Sensor size is what matters and the trend is for larger, says Aptina










Share:









Consumers need to think about sensor size rather than pixel count, says Aptina’s Sandor Barna, because larger image sensors are likely to appear in all types of devices. Barna, the Vice President and General Manager of sensor maker Aptina’s Consumer Camera Business Unit, spoke to us about the challenges facing compact cameras, the niche that will continue to exist for them, and hints that more large sensor compacts are on their way.

Understanding the effect of sensor size is important for customers, he explains: ‘The analogy between film and optical format is pretty striking. In the film days, everyone was focused on the size of the film (35mm, 120, etc.) – grain vs. sensitivity (film speed) was a tradeoff decision you made each time you bought some film. In digital, optical format [sensor size] is analogous to film size – pixel count is like the minimum grain size, with a similar sensitivity trade-off. If we applied the old film logic to digital cameras, the optical format would be on the side of the box, not the number of megapixels.’

The image quality benefits brought by larger sensor sizes can help ensure there continues to be a market for compact cameras, he says (though he acknowledges the industry needs a better way of describing sensor size than the current obscure ‘inch-type’ naming system.)

Aptina’s Sandor Barna: ‘I believe there’s a market for a compact with noticeably better image quality.’

Challenges for compacts

‘Smartphones are getting better and your snapshot ability now matches your camera’s,’ he says. ‘Then you think about the constant availability of smartphones and their ability to simply upload to Facebook and you see why compact cameras are declining.’ And, he suggests, even the slight sensor size advantage that compacts currently have could soon disappear: ‘Some of the less established smartphone makers will try to make a camera with a larger optical format [sensor size]. Mainstream [compact] cameras are susceptible to that because they offer no real advantage.’

But there’s still a market for a dedicated camera device, he believes – even for people who don’t consider themselves ‘photographers.’ ‘Last time I went on vacation, I wasn’t comfortable shooting with my phone, but a current compact wouldn’t give me the results I wanted, either – I think there’s still a market for people wanting to record planned events – weddings, vacations. I believe there’s a market for a compact with noticeably better IQ and features like zoom that smartphones struggle to offer.’

‘The places camera makers can differentiate are the areas that you can’t introduce those compromises in a phone. Zoom is one of them – smartphone makers don’t like the idea of adding this large, moveable, breakable part and their customers won’t accept the thicker form factor,’ he says: ‘there are also system processing constraints in smartphones – the number of processor cycles that can be dedicated to the camera is restricted.’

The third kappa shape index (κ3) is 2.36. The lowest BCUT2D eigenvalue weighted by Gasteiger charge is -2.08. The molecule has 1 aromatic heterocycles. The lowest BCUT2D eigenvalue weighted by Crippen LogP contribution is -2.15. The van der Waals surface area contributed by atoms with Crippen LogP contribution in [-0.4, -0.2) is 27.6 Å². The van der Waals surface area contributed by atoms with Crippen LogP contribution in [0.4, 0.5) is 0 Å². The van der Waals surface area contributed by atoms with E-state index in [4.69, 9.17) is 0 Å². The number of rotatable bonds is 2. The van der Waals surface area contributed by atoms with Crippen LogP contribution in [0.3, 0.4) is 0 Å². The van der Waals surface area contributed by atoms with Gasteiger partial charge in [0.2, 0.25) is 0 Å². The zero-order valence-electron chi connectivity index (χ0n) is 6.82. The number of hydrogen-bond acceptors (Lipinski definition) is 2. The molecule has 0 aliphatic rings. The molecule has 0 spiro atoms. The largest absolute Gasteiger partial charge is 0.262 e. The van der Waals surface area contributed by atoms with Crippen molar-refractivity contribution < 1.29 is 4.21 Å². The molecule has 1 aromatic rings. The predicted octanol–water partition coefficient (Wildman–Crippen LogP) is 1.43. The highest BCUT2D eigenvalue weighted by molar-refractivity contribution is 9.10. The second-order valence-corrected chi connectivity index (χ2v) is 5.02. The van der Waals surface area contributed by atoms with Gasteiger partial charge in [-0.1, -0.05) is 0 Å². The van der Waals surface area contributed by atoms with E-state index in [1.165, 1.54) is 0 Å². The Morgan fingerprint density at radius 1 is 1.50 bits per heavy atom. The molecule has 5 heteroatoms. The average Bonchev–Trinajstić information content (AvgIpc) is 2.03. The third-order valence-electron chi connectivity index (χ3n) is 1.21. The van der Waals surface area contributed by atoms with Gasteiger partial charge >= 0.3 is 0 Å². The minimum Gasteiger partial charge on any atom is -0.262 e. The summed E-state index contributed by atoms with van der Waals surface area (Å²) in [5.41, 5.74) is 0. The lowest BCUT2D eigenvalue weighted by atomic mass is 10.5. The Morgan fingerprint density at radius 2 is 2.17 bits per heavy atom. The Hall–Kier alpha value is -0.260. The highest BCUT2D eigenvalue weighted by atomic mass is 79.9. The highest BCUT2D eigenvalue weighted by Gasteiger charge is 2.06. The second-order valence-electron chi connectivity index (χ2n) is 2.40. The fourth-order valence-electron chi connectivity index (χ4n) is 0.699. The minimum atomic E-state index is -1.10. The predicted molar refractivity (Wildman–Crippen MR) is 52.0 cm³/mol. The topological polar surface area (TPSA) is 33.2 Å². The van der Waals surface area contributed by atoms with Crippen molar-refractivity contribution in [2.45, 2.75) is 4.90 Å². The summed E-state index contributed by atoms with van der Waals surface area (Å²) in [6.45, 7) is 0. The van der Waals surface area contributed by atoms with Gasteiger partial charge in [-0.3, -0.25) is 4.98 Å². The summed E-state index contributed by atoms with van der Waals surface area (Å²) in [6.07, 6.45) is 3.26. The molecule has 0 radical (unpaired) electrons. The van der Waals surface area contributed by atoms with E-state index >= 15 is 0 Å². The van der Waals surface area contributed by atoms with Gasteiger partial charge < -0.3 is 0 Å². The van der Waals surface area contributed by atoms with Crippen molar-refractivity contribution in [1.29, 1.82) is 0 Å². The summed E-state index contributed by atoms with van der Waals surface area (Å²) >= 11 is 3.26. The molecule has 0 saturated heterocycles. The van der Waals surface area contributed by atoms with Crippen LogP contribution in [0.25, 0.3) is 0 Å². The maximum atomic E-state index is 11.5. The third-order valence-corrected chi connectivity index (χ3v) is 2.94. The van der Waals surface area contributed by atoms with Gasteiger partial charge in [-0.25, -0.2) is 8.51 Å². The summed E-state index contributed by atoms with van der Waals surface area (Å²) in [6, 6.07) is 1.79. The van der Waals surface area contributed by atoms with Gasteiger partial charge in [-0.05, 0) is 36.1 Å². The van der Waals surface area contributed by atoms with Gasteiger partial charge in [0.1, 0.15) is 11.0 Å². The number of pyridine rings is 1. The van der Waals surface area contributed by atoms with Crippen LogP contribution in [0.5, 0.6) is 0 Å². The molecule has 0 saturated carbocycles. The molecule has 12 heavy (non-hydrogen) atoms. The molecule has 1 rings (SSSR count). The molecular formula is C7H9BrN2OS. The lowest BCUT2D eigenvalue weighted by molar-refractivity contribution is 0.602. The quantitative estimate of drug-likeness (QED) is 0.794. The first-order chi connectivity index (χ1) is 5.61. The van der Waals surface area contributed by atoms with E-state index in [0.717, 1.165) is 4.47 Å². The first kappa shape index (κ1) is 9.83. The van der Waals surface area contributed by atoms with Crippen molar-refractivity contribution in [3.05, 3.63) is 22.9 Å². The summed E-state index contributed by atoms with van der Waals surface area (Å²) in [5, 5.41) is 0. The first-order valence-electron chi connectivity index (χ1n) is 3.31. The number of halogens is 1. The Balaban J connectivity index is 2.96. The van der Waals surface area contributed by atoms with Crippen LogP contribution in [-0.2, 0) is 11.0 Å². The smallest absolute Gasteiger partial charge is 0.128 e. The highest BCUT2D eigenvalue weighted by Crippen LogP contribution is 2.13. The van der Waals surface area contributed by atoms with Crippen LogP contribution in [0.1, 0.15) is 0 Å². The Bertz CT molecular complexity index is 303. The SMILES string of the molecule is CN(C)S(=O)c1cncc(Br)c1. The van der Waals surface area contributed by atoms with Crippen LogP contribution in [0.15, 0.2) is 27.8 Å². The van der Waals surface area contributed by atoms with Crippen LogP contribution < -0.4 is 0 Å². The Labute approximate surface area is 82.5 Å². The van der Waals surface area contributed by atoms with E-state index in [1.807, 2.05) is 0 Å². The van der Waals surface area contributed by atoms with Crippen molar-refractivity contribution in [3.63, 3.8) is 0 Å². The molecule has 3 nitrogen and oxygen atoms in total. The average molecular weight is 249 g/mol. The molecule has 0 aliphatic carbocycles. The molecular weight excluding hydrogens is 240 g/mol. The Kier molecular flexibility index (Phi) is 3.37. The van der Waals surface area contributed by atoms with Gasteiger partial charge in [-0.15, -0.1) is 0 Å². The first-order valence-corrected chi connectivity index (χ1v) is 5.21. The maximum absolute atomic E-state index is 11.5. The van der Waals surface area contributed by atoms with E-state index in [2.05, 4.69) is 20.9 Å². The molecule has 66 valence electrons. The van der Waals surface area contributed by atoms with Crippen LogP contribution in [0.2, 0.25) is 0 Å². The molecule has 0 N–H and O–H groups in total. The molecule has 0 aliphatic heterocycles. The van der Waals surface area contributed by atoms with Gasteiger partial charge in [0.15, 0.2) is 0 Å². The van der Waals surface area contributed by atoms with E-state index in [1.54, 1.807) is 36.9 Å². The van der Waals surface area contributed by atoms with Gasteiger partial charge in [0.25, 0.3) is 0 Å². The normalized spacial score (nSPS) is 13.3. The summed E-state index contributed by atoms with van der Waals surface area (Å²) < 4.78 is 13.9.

‘So you have to go into spaces that the smartphone can’t go,’ he says: ‘and the main one is optical format [sensor size]’

‘But,’ he says, ‘you have to keep the ease-of-use comparable to that of a smartphone camera – and that’s a big challenge. DSLRs aren’t for everybody and they’re not always convenient. People want a smaller device with that automatic mode they can leave it in. And camera makers need to eliminate the painful process of uploading to a computer, then posting to your favorite website.’

Some smartphone makers are already experimenting with larger sensors (the sensor in Nokia’s Lumia 1020 is around 3.5x larger than the ones used in most smartphones)

Go big, or go home

This pressure to offer higher image quality doesn’t just affect compacts, he says: ‘I think the trend is towards larger format – we’ve seen an increasing push towards full-frame in the DSLR market and I see everything pushing towards larger formats.’ But that still leaves room for something between a smartphone and a DSLR, he says: ‘As I said before – I think a 1″ sensor represents such a big gap that I don’t see that smartphones can go there.’

‘For Aptina this trend represents an opportunity to expand – not just with 1″ sensors but right up to APS-C,’ he explains: ‘We’ve had a lot of interest. In terms of 1″, we’ve been working closely with our current customer base and have been having interest beyond the customer currently using them – we expect to see cameras announced at the beginning of next year.’